Nestled within a close-knit community in Petaling Jaya, Malaysia, is an impressive three-bedroom residential establishment hinged on the concepts of permeability, lightness and sustainability. The one-of-a-kind architectural testbed offers 3,300 square feet of living area based around common areas analogous to a village design.

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An aerial view of a residential area.

Lead architect Tang Hsiao Seak of Tangu Architecture brought this idea to life in a city known for its architectural innovation. The building has been redesigned based on biophilic concepts. While stemming from a minimalist approach, the project’s structural engineering focuses on lightness. The design aims for a reduced carbon footprint and weight.

Related: Architects envision sustainable bamboo mass housing for Malaysia

An aerial view a house with a semi-covered parking area.

To achieve the ambitious target, the developers applied purposeful materials to a thoughtful design. Permeability and ecological sustainability combine for a well-ventilated living space with a rustic, natural look. Meanwhile, a focus on lightness led to the use of light materials to reduce the building’s structural weight. At the same time, these materials are durable and functional.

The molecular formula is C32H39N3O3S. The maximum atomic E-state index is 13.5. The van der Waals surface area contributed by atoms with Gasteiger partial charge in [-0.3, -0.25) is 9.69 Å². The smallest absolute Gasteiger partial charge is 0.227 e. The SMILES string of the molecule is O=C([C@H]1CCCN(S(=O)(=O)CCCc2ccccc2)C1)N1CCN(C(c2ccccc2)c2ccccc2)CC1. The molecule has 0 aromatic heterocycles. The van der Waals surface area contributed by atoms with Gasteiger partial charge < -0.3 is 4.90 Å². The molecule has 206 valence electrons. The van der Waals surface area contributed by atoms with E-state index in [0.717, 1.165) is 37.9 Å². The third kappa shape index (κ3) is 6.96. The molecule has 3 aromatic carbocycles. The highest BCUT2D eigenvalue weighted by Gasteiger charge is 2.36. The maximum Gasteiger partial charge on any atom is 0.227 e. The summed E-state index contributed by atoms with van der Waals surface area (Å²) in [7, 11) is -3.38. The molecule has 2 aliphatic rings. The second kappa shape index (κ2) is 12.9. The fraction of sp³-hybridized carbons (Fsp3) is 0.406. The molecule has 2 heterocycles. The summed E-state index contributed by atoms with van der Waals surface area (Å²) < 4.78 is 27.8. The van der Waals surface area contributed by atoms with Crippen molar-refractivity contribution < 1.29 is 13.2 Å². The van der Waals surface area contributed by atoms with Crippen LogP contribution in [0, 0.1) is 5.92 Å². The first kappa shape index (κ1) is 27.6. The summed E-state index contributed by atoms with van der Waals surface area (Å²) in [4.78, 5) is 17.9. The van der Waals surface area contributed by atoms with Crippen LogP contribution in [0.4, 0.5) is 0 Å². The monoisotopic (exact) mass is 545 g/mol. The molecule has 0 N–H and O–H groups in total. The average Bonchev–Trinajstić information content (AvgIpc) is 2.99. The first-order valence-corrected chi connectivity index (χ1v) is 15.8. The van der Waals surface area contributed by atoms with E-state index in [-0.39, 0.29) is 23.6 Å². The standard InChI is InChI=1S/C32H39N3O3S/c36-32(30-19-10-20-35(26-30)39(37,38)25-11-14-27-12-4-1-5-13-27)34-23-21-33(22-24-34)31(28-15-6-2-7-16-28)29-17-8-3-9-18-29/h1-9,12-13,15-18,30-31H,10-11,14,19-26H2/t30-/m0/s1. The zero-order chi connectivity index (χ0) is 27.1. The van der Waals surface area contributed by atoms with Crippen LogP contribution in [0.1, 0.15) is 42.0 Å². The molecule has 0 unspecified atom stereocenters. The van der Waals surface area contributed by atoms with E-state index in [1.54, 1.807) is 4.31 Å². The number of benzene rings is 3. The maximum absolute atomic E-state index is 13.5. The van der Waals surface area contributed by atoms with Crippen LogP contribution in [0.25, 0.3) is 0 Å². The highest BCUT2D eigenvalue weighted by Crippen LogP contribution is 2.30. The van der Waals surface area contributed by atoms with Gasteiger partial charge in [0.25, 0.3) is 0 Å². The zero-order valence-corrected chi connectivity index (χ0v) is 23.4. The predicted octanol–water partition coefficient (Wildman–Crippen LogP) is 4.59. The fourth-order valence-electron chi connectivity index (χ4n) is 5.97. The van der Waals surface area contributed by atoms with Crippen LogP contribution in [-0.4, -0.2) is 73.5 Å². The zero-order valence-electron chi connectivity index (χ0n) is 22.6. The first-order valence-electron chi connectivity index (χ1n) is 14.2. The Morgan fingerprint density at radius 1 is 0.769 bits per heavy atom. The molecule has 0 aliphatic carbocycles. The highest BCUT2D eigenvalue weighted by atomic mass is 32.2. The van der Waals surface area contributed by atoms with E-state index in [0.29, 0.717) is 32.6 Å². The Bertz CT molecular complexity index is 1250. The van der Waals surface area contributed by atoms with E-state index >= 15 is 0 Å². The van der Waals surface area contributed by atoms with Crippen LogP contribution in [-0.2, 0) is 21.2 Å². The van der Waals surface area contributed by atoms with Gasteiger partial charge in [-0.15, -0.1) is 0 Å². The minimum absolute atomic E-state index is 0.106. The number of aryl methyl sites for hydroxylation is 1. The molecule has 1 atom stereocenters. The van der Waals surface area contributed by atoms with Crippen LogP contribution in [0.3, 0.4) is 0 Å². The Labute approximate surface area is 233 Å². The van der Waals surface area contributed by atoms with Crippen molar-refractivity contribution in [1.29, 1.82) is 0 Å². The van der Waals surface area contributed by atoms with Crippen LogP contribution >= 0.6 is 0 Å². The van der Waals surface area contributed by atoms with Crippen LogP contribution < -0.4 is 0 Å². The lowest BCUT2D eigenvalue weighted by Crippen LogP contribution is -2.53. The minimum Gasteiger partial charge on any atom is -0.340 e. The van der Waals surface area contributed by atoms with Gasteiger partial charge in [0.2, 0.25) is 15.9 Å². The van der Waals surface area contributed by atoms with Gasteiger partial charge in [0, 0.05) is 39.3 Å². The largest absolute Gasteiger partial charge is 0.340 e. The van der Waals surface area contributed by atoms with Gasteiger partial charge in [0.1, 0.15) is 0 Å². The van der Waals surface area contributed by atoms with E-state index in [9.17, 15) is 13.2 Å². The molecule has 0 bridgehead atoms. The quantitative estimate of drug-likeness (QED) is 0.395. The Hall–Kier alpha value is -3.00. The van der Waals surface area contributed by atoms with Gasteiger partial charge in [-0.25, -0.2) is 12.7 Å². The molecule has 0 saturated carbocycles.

The side of a home with greenery embedded into the facade.

For this project, the designers had to think outside of traditional building materials. They also prioritized materials with the lowest embedded energy. To this end, clay drain channels were used for planters and a lightweight green roof. Almost every part of the building is permeable. The designers sought to achieve permeability in three key areas: air, light and water movement.

To the left, a green courtyard. To the right, a parking area next to a home.

Water flow is central to the greenery indoors and outside. Water harvesting starts on the roof, where the collected water is transferred into holding tanks. It then travels to permeable planters, where it waters indoor plants before traveling to an underground holding tank. Natural solar heating systems help warm water for the home. The system also supports a fish pond, natural treatment system and continuous water circulatory system where used water loops back to the rooftop holding tanks to start the process all over again.

+ Tangu Architecture

Via ArchDaily

Images via Tangu Architecture